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Year : 2012  |  Volume : 2  |  Issue : 1  |  Page : 25-29

Epidemiology of urinary tract infection in neonatal intensive care unit: A single center study in Egypt

1 Department of Pediatric, Zagazig University Hospital, Cairo, Egypt
2 Department of Microbiology & Immunology, Zagazig University Hospital, Cairo, Egypt

Correspondence Address:
Doaa Mohammed Youssef
Department of Pediatric, Zagazig University, 310 Zahraa Naser City, Cairo 11231
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Source of Support: None, Conflict of Interest: None

DOI: 10.4103/2249-4855.104012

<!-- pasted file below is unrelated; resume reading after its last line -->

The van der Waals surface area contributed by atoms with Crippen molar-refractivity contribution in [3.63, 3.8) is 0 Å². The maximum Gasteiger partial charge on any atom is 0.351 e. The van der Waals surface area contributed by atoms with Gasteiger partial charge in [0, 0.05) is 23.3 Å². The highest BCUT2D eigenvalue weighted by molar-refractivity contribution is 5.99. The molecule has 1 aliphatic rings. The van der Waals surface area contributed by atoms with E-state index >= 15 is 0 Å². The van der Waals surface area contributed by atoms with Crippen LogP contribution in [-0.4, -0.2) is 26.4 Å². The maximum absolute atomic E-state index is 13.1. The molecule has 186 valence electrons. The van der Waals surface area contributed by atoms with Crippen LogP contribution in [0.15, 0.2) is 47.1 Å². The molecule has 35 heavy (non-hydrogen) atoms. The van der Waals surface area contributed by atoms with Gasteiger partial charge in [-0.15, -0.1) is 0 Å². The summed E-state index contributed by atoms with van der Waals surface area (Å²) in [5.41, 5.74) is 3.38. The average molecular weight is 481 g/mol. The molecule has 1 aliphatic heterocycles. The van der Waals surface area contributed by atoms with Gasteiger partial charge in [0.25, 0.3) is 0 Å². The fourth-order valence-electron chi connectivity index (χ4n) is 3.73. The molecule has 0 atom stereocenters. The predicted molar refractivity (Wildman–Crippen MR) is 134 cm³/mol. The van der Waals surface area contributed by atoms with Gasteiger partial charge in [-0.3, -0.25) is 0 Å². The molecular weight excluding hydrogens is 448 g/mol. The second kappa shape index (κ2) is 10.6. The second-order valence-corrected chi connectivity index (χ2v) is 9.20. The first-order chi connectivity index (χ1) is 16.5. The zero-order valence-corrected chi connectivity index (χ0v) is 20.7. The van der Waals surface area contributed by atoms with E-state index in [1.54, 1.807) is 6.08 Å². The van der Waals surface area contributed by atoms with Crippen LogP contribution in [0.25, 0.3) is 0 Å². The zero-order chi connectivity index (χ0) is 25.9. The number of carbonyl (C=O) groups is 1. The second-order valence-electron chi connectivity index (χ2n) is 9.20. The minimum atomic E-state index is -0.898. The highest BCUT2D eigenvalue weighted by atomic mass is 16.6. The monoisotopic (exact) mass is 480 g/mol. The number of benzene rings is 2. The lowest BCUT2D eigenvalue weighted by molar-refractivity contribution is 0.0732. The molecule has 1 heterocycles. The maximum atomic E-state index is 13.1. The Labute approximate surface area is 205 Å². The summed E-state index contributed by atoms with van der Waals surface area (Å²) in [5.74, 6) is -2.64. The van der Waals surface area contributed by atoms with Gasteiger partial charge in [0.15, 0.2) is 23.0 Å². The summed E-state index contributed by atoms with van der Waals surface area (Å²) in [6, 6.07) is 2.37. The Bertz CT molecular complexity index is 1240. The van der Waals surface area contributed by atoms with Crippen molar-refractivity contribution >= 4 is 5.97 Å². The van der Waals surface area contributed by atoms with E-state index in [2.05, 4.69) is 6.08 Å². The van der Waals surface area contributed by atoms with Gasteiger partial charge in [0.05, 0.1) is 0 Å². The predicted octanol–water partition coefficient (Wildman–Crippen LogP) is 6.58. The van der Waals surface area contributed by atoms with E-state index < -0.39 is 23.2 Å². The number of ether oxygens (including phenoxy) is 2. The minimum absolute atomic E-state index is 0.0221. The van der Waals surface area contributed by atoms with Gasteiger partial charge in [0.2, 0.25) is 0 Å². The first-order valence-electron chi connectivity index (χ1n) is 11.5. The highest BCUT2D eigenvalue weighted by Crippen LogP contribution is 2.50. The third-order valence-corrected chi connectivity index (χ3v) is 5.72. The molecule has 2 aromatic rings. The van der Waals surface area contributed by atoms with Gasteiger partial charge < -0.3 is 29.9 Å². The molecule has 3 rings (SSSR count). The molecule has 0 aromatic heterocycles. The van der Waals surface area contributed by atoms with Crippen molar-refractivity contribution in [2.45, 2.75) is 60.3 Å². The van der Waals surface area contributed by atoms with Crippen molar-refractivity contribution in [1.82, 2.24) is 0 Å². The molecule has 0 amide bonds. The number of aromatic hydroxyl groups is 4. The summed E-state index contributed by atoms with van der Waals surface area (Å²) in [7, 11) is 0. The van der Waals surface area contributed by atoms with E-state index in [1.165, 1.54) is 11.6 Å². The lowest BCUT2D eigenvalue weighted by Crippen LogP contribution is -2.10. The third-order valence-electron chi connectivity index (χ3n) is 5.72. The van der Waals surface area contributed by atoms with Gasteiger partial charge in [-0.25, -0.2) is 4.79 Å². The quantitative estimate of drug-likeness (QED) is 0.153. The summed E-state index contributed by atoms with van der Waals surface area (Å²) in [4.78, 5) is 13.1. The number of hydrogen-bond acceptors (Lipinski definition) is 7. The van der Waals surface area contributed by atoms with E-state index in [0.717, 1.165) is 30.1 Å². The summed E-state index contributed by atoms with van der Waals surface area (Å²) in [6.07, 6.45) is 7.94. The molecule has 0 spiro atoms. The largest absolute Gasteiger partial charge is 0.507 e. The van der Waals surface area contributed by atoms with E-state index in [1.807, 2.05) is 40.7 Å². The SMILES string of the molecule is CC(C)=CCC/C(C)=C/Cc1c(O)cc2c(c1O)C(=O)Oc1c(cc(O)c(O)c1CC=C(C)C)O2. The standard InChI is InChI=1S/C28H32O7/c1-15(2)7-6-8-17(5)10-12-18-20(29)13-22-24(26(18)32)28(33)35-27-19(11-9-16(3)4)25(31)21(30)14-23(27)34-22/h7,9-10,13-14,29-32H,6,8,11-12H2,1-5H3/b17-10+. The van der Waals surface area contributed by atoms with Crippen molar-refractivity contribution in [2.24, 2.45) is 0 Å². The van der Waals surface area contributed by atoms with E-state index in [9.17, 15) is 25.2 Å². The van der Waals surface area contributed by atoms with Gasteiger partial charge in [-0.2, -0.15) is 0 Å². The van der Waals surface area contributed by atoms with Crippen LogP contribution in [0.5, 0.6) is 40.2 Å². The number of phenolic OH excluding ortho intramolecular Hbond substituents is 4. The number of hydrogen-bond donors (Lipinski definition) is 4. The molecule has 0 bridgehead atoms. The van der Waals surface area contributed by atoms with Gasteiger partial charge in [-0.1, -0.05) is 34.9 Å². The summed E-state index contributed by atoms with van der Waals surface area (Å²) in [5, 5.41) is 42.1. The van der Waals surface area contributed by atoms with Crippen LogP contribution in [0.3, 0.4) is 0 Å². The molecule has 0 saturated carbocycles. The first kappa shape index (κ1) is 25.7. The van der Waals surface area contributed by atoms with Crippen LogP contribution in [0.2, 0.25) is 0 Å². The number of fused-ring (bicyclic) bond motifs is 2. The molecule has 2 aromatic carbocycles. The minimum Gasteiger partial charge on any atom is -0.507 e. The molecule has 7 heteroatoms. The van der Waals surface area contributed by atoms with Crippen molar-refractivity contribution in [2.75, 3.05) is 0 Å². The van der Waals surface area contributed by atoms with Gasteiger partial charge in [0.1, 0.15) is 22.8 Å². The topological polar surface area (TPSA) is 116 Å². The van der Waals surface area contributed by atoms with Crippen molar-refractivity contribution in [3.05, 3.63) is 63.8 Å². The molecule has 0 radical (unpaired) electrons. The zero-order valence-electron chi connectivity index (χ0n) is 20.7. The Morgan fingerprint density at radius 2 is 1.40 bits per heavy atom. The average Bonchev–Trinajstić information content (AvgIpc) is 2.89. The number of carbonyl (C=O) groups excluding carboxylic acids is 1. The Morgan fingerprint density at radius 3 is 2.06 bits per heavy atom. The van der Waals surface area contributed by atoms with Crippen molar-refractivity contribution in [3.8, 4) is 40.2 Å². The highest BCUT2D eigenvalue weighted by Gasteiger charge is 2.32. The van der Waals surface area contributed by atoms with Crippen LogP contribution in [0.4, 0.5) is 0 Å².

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Introduction: The aim of this study is to describe the epidemiology of urinary tract infection (UTI) in newborn infants admitted to neonatal intensive care unit (NICU) of Zagazig University. Patients and Methods: This study included 206 neonates admitted to the NICU in the period from 1/1/2010 to 1/6/2010. All neonates were subjected to detailed history taking, including prenatal history, natal history, and postnatal history, with stress on symptoms suggestive of UTI. We examined all neonates generally and locally, every case was subjected to urine analysis; suprapubic aspiration was done for all cases. "The diagnosis of UTI was established by the presence of at least 5 leukocytes per high power field." Urine culture, CBC (complete blood count), blood culture, and ultrasound scanning were also done for certain cases. Results: We found 75 newborns with clinical findings suggesting UTI. We classified our neonates according to the presence of at least 5 leukocytes in urine per high power field into two groups: Group I (−ve cases) without UTI included 44 neonates (31 males and 13 females) and Group II (+ve cases) with UTI included 31 neonates (24 males and 7 females). There was no significant difference between Group I and Group II with regard to gender, age, weight, and consanguinity. The incidence of UTI in NICU was 15.05% (33/206), prevalence among suspected cases of UTI in NICU was 41.3% (33/75), and of the 39 neonates with sepsis 33 had UTI (79.5%). Of the positive cases, 77.4% were full-term neonates and 22.6% were preterm neonates. Of the 31 cases with positive urinary culture there were 18 cases (58.1%) showing Escherichia coli, and 13 cases (41.9%) were positive for Klebsiella. Conclusion: This study has highlighted the need for routine urine analysis and culture, especially in high-risk newborns and to monitor the prevalence of UTI early in life. Also routine ultrasonographic screening should be done in all newborns with UTI to save the newborns and prevent the risk of complications, which may end in renal scarring and renal failure.

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